A Diamond Is Forever (…But So Is A Digital Archive)

Australian jewelry designer Sim Luttin has evolved from using silver to using wood and paper, ephemeral materials that humbly assert "These Moments Existed".

  • two black-and-white photos

    Image 1 of 5

    Photo: Sim Luttin

    Sim Luttin's new jewelry collection emerged from the photos she posted on Instagram every day for a year.

  • two carved polished  and painted wooden brooches

    Image 2 of 5

    Photo: Andrew Barcham

    Sim Luttin uses scraps of Australian hardwood as the raw material for her new collection of brooches.

  • necklace made of colored wooden beads

    Image 3 of 5

    Photo: Andrew Barcham

    Sim Luttin's current jewelry collection is informed by a series of black and white photographs she posted daily on Instagram.

  • brown and white wooden brooch

    Image 4 of 5

    Photo: Andrew Barcham

    Sim's Luttin's new collection of wooden jewelry is made of scraps of Australian hardwood.

  • wooden brooches

    Image 5 of 5

    Photo: Andrew Barcham

    Sim Luttin hopes to convey the melancholy of the black and white photographs recording the year in the wooden brooches exhibited in These Moments Existed.

Event Information

These Moments Existed: Sim Luttin

An exhibition of a new collection of wooden and paper jewelry by Melbourne-based jewelry designer Sim Luttin, a 2008 MFA from IU's Hope School of Fine Arts.


Grunwald Gallery of Art, 1201 East 7th St., Bloomington, IN 47405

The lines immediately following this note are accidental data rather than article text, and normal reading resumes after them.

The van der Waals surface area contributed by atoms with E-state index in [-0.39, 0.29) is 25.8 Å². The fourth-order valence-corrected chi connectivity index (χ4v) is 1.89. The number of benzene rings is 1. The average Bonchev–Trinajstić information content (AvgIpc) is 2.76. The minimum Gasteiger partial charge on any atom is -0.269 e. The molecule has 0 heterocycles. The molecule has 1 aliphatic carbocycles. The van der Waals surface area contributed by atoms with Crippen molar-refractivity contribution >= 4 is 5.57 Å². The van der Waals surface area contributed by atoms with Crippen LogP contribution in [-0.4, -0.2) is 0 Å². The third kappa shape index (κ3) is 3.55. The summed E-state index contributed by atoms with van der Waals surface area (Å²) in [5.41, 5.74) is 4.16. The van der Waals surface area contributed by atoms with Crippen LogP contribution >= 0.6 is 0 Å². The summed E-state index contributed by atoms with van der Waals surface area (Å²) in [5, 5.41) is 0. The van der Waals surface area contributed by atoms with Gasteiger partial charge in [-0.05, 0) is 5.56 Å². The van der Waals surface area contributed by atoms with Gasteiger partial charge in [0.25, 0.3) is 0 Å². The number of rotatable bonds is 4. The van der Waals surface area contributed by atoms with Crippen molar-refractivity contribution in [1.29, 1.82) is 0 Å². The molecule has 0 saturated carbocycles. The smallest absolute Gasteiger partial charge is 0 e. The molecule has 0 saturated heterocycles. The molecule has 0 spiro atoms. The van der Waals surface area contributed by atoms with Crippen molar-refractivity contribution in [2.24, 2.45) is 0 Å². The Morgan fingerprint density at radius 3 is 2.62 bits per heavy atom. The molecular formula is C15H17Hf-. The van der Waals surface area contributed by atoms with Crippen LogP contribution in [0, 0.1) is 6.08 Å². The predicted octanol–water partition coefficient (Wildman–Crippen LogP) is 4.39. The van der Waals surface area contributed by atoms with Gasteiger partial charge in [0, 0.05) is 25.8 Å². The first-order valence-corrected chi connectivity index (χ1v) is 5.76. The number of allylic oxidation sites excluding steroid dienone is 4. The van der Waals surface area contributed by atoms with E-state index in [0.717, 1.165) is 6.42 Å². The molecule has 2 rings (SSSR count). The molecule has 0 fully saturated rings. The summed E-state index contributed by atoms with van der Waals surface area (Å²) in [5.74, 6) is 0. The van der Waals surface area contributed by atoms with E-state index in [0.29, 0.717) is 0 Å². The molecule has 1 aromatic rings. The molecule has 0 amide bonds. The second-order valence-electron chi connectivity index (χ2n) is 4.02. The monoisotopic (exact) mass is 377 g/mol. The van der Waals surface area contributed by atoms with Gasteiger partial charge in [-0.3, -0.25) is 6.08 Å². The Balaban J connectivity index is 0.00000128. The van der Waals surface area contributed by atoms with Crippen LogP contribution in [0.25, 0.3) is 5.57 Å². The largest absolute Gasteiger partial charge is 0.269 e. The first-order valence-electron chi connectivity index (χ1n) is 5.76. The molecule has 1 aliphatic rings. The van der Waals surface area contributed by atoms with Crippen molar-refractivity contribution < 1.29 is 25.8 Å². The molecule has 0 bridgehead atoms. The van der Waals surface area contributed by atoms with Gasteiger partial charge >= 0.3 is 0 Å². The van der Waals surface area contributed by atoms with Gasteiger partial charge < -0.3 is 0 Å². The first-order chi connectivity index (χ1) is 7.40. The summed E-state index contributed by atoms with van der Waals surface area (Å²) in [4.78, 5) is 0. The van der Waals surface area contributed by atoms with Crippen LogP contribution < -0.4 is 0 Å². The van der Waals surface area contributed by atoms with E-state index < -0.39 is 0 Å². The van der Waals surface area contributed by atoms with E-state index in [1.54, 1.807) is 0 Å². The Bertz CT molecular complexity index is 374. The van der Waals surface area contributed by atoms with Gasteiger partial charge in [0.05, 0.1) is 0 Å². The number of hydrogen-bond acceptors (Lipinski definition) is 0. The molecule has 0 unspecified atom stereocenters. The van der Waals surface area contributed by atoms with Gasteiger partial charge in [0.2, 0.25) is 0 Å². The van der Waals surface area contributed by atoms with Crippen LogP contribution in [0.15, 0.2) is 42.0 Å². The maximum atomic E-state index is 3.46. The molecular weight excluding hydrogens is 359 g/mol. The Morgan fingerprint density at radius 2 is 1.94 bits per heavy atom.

October 18-November 21, 2013, Tuesday-Saturday 12-4 pm; opening reception Friday, October 18, 6-8 pm

free

Grunwald Gallery of Art

These Moments Existed: Sim Luttin

Zoom: The Future of Craft

This weekend on the IU-Bloomington campus, the Zoom symposium promises to examine nothing less than The Future of Craft.

One of nine exhibitions being mounted in tandem with Zoom features the work of Australian jewelry designer Sim Luttin, a 2008 MFA from IU’s Metalsmithing and Jewelry Design department. Her show at IU’s Grunwald Gallery of Art– These Moments Existed–reveals how five years have increased her ambivalence about the materials she uses, and even the art object itself.

The credo that life is short but art sticks around seems particularly appropriate to the field of jewelry design, where precious objects are regularly called upon to stand in for fleeting moments and sentiments. In her current work, Sim Luttin is interrogating this standard operating principle.

While receiving traditional training as a silversmith at IU, Luttin began incorporating found objects into her pieces; but didn’t abandon silver as her primary medium until economically motivated to do so.

Beyond Silver

“Given that silver is so expensive now,” Luttin reflects, “I decided to push myself out of my comfort zone and try something else.”

Using different materials, Luttin’s new series–showcased in the Grunwald show–mirrors her thesis show in its diaristic approach. She created a piece of jewelry each day for that project five years ago.

“It was about trying to find those moments in the every day that are worth noting,” she explains, “that could be reflected in jewelry.”

One Day At A Time

With fewer resources and fewer hours in the studio—she works full time now as a gallery manager and curator at Arts Project Australia—Luttin improvised on the piece-a-day approach, by posting a photo on Instagram each day, that would ultimately inform a new collection made of paper and wood.

“They’re not direct representations of the everyday thing,” Luttin says of the pieces displayed in These Moments Existed, “but they’re more reflective of the mood of the year. They’re almost the things that get left behind, the traces.”

Using scraps of Australian hardwood recycled by a furniture making friend as raw material, Luttin sought to reinforce the melancholic mood of the black and white photographs she had been posting daily.